In the blue economy, as is the case in all production sectors, we look for ways to optimise our operations…often with an eye on reducing our overheads, increasing production (either quantity and/or quality) as well as reducing our environmental impact. Microalgae production is a key area in aquaculture that is heavily dependent on good infrastructure as well as strong working practices and protocols. A key ingredient to a successful operation if of course LIGHT.
Its widely known that LED lighting offers a low energy alternative to conventional fluorescent light, so we can obtain lower operational cost wins which in turn also ticks the reduced environmental impact box…not only by way of reduced energy/CO2 emissions, but also through a reduction in the ongoing requirement for replacement lamps. The interesting win for us at Biosystems has always been to find the “biological win” through optimisation of lighting systems to achieve outcomes such as reduced stress, reduced aggression and increased FCRs in various Agri and Aqua applications. Playing with the INTENSITY of the light fixture enables us to manipulate the amount of energy we throw at the target organism…in this case algae…which of course will have a direct effect on production, and associated cost. The ability to alter the light SPECTRUM from an LED fixture enables us to fine tune another variable that can have a significant win too. Growing algae using different coloured lights is not an entirely new science, but it is an area that can indeed yield a biological win. This is exactly what Daniela Filipa Guardado dos Santos at the Polytechnic of Leira, Portugal, wanted to investigate further in her Masters thesis..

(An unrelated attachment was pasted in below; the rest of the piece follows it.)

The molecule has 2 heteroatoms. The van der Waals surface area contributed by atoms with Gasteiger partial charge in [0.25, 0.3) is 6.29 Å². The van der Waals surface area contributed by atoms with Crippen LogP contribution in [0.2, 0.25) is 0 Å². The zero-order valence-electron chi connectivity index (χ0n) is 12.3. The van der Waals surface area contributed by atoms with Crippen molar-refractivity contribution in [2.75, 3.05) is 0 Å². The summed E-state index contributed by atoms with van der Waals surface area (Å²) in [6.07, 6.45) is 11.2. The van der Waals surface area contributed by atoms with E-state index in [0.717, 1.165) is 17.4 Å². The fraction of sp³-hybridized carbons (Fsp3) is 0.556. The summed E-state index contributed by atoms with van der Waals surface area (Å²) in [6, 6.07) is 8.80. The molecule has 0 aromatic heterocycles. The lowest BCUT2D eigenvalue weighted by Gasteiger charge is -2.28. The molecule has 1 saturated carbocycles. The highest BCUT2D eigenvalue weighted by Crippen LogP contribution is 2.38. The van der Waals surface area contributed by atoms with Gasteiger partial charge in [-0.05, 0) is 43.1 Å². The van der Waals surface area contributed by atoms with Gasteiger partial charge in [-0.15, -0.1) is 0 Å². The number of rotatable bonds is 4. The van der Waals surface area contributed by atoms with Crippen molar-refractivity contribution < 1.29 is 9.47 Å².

The study utilised two specialised Biolumen 24W AquaBar LED light variants. The 1.2m long form factor, IP67 rated fixtures being ideally suited to the application. Using two different colour variants enabled them to adapt the spectra to evaluate the effect of light on the cell growth rate and the biochemical profile of two microalgae species, Isochrysis sp. (T-Iso) and Rhodomonas baltica. The “Blue” light fixture incorporating White, Blue (450nm) and Near UV (410nm) diodes, and the “Red” fixture utilising White, Red (660nm) and Far Red (680nm) diodes.
The results showed that for both species, manipulating the spectral output had a direct effect on the cell growth rates, as well as the biochemical profile. For both species, the Blue and Red LED combination promoted a higher cell density than a standard white LED. Blue light increased the Fatty Acid profile of Isochrysis sp. (T-Iso), whereas Rhodomonas baltica saw increases in fatty acid concentrations in the presence of Red light.
We would like to thank Daniela for sharing her results, under the guidance of Dr Sérgio Miguel Leandro and Dr Sónia Cotrim Marques of the Polytechnic of Leira, Portugal.